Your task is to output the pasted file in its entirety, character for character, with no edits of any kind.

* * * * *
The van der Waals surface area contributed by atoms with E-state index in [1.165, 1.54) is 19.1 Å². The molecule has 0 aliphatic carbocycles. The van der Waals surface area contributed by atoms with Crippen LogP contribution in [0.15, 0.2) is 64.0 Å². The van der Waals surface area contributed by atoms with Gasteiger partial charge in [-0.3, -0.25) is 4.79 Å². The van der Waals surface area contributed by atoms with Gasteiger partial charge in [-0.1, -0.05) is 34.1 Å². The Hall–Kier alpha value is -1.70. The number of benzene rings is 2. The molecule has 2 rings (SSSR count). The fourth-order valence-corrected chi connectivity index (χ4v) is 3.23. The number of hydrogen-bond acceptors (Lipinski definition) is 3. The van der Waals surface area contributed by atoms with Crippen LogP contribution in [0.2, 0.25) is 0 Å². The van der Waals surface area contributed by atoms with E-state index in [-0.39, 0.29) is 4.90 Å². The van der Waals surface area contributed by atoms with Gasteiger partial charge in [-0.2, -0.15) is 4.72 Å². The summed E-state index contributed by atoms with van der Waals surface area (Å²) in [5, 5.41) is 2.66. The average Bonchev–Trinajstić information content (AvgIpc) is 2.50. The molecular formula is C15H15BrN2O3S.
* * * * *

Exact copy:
The van der Waals surface area contributed by atoms with E-state index in [1.165, 1.54) is 19.1 Å². The molecule has 0 aliphatic carbocycles. The van der Waals surface area contributed by atoms with Crippen LogP contribution in [0.15, 0.2) is 64.0 Å². The van der Waals surface area contributed by atoms with Gasteiger partial charge in [-0.3, -0.25) is 4.79 Å². The van der Waals surface area contributed by atoms with Gasteiger partial charge in [-0.1, -0.05) is 34.1 Å². The Hall–Kier alpha value is -1.70. The number of benzene rings is 2. The molecule has 2 rings (SSSR count). The fourth-order valence-corrected chi connectivity index (χ4v) is 3.23. The number of hydrogen-bond acceptors (Lipinski definition) is 3. The van der Waals surface area contributed by atoms with Crippen LogP contribution in [0.2, 0.25) is 0 Å². The van der Waals surface area contributed by atoms with E-state index in [-0.39, 0.29) is 4.90 Å². The van der Waals surface area contributed by atoms with Gasteiger partial charge in [-0.2, -0.15) is 4.72 Å². The summed E-state index contributed by atoms with van der Waals surface area (Å²) in [5, 5.41) is 2.66. The average Bonchev–Trinajstić information content (AvgIpc) is 2.50. The molecular formula is C15H15BrN2O3S.